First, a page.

By Martin Fyn Aamand, co-founder of Aarhus Pride
In solidarity with each other: this is probably how most Prides have come into being.
But imagine if Prides were not needed and that every day simply had room for us all?
The universal and daily struggle for LGBTI+ peoples’ equal rights and opportunities has resulted in rainbow-coloured parades blossoming like flowers in every corner of the world. Even in places where the soil hasn’t yet been fertilised.
The tradition stretches back to 1969 when pioneers of the LGBTI+ community took up the fight against the discriminatory actions of the New York Police Department. On the same date the following year, 28th June 1970, the first Christopher Street Liberation Day march was organised. In Germany and Switzerland, many Prides are still called CSD (short for Christopher Street Day), named after that first parade.
Nothing new under the rainbow
So, colourful parades with room for both celebration and demonstration are old news. What is new is the number of LGBTI+ people in other cities who’ve thought: So ein Ding müssen wir auch haben (We have to have something like that too).
In 2010, I was part of the initiative to start Aarhus Pride, which came to fruition the following year. Since then, several other places in Denmark have been fortunate enough to host their own Pride parade, among them Aalborg, Fanø, and Gesten (the last one I have had the good fortune of participating in myself).
What many of these events have in common – whether they have been a permanent or a one-time event (so far), is that the purpose has generally been the same: to draw attention to LGBTI+ people and thereby improve our living conditions in all parts of society. And then of course party like no one else can.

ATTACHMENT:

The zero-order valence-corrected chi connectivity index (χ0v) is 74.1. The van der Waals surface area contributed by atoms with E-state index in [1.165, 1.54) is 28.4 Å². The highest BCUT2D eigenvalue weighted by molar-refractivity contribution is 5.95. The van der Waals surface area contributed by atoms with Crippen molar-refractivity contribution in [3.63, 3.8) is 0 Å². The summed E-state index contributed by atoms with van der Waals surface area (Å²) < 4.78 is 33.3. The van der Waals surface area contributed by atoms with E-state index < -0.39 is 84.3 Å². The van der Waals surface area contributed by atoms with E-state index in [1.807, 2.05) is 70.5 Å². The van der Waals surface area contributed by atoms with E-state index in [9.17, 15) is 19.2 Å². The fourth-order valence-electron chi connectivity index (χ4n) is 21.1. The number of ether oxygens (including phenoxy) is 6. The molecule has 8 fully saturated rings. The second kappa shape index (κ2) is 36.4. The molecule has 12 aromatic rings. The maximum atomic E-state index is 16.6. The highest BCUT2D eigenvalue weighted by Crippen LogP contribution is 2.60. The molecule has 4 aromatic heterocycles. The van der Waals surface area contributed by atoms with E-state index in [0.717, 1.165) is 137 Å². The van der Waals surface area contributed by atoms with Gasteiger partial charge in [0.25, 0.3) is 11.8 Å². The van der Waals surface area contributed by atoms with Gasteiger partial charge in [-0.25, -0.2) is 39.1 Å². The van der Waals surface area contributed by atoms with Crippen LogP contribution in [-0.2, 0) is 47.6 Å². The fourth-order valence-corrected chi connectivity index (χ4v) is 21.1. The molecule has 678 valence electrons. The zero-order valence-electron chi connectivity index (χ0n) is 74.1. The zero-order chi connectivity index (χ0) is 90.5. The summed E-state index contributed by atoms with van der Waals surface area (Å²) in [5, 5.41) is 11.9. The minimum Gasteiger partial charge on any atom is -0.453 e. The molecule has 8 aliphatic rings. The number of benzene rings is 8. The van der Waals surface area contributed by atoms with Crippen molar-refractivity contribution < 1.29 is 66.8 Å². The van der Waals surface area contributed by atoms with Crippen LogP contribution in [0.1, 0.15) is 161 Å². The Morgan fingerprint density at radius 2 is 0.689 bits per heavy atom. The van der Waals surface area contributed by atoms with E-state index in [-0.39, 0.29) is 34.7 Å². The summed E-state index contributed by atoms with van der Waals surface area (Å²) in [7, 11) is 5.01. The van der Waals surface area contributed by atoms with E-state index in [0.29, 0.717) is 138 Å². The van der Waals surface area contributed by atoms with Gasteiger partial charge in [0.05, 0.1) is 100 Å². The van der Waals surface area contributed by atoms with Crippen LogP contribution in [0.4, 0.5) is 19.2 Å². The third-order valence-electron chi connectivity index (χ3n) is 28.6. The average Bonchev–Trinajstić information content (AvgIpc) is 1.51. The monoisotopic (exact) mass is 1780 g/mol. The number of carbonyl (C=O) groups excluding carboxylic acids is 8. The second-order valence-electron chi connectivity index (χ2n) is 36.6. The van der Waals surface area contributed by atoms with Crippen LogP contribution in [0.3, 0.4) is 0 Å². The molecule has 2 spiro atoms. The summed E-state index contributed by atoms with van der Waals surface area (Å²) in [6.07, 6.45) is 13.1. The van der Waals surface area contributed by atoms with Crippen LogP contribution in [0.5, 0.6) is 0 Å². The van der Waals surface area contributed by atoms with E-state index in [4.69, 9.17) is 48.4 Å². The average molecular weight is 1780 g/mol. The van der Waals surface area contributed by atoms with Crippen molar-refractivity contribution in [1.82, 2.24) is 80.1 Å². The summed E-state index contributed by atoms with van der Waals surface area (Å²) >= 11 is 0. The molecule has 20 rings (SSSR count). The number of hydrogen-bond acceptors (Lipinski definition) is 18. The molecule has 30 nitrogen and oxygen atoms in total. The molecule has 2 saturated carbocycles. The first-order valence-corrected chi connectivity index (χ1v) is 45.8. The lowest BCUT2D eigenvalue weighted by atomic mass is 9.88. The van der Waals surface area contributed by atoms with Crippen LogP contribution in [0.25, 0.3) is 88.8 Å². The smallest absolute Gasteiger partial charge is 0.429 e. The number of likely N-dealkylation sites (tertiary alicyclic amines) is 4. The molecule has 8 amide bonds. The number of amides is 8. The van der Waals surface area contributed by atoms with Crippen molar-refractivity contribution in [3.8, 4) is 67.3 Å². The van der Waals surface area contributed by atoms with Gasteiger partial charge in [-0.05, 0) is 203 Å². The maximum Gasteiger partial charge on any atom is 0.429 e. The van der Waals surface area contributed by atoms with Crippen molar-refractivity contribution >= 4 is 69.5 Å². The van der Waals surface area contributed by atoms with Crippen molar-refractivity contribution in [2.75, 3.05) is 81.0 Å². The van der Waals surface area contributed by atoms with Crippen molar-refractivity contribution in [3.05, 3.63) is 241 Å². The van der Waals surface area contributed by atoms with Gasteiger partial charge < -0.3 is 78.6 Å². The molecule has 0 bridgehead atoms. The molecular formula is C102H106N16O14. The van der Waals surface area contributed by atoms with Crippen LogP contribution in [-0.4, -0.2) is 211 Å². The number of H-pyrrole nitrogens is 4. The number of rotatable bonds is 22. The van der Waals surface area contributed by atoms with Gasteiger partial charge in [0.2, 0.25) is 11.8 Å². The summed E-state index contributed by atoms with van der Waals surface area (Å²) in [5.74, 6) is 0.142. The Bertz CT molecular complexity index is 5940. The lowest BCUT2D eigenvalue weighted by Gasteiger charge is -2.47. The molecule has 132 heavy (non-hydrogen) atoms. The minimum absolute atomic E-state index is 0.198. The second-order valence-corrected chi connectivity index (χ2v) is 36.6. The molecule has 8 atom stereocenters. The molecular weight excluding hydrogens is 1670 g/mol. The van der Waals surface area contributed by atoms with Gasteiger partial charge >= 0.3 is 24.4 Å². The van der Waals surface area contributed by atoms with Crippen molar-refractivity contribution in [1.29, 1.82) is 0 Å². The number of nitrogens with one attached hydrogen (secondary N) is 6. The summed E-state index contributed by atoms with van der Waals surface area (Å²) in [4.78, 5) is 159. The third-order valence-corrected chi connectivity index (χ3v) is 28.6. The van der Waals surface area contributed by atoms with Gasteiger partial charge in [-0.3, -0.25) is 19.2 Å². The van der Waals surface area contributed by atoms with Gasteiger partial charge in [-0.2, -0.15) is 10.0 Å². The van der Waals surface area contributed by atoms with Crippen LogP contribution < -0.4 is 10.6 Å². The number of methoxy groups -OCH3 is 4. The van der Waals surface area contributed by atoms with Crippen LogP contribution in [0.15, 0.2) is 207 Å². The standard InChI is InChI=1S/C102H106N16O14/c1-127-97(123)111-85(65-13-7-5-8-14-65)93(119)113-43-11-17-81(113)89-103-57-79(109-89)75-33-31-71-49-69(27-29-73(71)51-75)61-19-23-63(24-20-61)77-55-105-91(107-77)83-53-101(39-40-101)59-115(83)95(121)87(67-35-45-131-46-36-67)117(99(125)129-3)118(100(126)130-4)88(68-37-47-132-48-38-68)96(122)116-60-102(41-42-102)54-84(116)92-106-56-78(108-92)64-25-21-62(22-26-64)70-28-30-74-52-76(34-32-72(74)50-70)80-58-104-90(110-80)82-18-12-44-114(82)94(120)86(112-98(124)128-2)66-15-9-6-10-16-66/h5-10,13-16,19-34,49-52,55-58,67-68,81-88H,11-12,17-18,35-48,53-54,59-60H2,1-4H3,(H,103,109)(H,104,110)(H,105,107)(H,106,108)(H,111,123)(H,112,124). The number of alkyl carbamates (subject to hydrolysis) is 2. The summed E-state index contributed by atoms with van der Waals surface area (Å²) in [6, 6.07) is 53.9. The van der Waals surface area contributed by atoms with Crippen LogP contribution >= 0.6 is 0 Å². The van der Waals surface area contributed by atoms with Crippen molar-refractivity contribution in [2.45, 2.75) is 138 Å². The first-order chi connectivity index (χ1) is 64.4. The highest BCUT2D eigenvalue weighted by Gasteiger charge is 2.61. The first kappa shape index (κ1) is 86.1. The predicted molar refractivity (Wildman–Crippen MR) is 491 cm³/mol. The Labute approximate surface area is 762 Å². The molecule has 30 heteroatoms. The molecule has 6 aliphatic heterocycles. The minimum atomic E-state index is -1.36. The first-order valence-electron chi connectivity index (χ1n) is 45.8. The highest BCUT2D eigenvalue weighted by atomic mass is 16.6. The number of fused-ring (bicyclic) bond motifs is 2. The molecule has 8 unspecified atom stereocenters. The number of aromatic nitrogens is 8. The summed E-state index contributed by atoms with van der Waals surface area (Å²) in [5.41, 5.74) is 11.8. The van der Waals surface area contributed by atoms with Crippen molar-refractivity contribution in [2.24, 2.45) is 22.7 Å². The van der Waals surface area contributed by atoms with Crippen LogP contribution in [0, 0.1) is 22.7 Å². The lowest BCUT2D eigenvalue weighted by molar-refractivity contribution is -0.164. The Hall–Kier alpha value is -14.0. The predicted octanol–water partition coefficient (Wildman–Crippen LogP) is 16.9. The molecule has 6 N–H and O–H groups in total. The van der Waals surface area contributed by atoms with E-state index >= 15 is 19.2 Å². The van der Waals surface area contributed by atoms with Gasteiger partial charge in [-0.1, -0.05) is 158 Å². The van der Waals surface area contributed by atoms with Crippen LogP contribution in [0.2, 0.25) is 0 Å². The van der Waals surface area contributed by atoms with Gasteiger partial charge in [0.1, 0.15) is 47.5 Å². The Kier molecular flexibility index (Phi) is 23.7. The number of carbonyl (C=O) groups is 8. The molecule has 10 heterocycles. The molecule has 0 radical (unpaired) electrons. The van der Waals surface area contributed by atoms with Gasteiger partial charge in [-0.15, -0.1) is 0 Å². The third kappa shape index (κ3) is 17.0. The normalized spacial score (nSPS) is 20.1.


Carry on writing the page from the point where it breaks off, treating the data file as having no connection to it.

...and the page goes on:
It is also important to note that each of the different Prides have arisen in solidarity with the first of the Danish parades, Copenhagen Pride. For this reason, I think it is particularly fitting that this year’s theme is solidarity. No matter what your thoughts are on Copenhagen Pride (disclaimer: I’m a fan), the event is carried out in solidarity with all LGBTI+ people.
For better or for worse
However, when you’re planning a Pride, whether it is here in “dark” Jutland, or in “bright” Copenhagen, you can never expect full support from all parts of society. I myself learned this the hard way late one night at a fetish bar in Aarhus.
I still remember being filled with outrage. After telling me about their idyllic suburban life, and their wonderful neighbourhood, a pair of seemingly sensible husbands explained to me that they didn’t understand why a Pride in Aarhus was necessary.
“I just don’t understand why some people feel the need to draw that much attention to themselves. We’re doing fine in our neighbourhood,” one of them said.
As they didn’t experience any problems in their life, they reasoned that it wasn’t necessary to have an Aarhus Pride at all. They certainly weren’t going to drive their Volvo down to city centre and join a stereotypical glittery parade up and down Vestergade. To them, that would only confirm “regular” peoples’ assumptions that “gays only love glitter and have limp wrists”.
Make every day Pride
Even though I love glitter and probably do have limp wrists (I guess it’s more practical than stiff wrists), I experimented with an optimistic defence:
“But if you were to join the parade, you could exemplify the diversity in our community.”
They didn’t buy that at all, so I bought another beer and left the discussion at that.
The idealist in me was reassured that we definitely needed Aarhus Pride. Ironically, this couple had managed to convince me of the opposite of what they had intended.
It is important to remember that even if our lives are brilliant, other people might still be having a hard time, and we need to stand together to help them. We can do that by participating in Prides, when we are able, and by sharing the pride every day.
Just imagine if Prides were no longer needed and every day simply had room for us all. We can make that a reality. If we stand together and show solidarity.